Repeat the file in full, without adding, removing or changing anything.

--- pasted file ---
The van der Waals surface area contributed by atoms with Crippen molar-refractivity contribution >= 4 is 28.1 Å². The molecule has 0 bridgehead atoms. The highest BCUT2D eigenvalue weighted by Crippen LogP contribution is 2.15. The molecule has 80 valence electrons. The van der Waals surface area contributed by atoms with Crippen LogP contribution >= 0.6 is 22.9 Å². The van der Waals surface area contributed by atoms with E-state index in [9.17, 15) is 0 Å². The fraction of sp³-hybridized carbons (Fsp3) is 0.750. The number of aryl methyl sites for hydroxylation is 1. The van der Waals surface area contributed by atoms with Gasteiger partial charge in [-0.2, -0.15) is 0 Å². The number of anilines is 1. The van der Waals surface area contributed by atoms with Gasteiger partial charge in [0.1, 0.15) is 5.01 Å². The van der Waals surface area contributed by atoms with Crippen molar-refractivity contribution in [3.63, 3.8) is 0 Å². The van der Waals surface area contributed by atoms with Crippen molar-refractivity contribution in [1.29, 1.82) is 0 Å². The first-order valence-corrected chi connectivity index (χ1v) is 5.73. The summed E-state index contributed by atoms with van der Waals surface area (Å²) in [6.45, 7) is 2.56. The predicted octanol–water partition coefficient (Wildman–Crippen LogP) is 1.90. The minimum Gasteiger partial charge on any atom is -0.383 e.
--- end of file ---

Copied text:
The van der Waals surface area contributed by atoms with Crippen molar-refractivity contribution >= 4 is 28.1 Å². The molecule has 0 bridgehead atoms. The highest BCUT2D eigenvalue weighted by Crippen LogP contribution is 2.15. The molecule has 80 valence electrons. The van der Waals surface area contributed by atoms with Crippen LogP contribution >= 0.6 is 22.9 Å². The van der Waals surface area contributed by atoms with E-state index in [9.17, 15) is 0 Å². The fraction of sp³-hybridized carbons (Fsp3) is 0.750. The number of aryl methyl sites for hydroxylation is 1. The van der Waals surface area contributed by atoms with Gasteiger partial charge in [-0.2, -0.15) is 0 Å². The number of anilines is 1. The van der Waals surface area contributed by atoms with Gasteiger partial charge in [0.1, 0.15) is 5.01 Å². The van der Waals surface area contributed by atoms with Crippen molar-refractivity contribution in [3.63, 3.8) is 0 Å². The van der Waals surface area contributed by atoms with Crippen molar-refractivity contribution in [1.29, 1.82) is 0 Å². The first-order valence-corrected chi connectivity index (χ1v) is 5.73. The summed E-state index contributed by atoms with van der Waals surface area (Å²) in [6.45, 7) is 2.56. The predicted octanol–water partition coefficient (Wildman–Crippen LogP) is 1.90. The minimum Gasteiger partial charge on any atom is -0.383 e.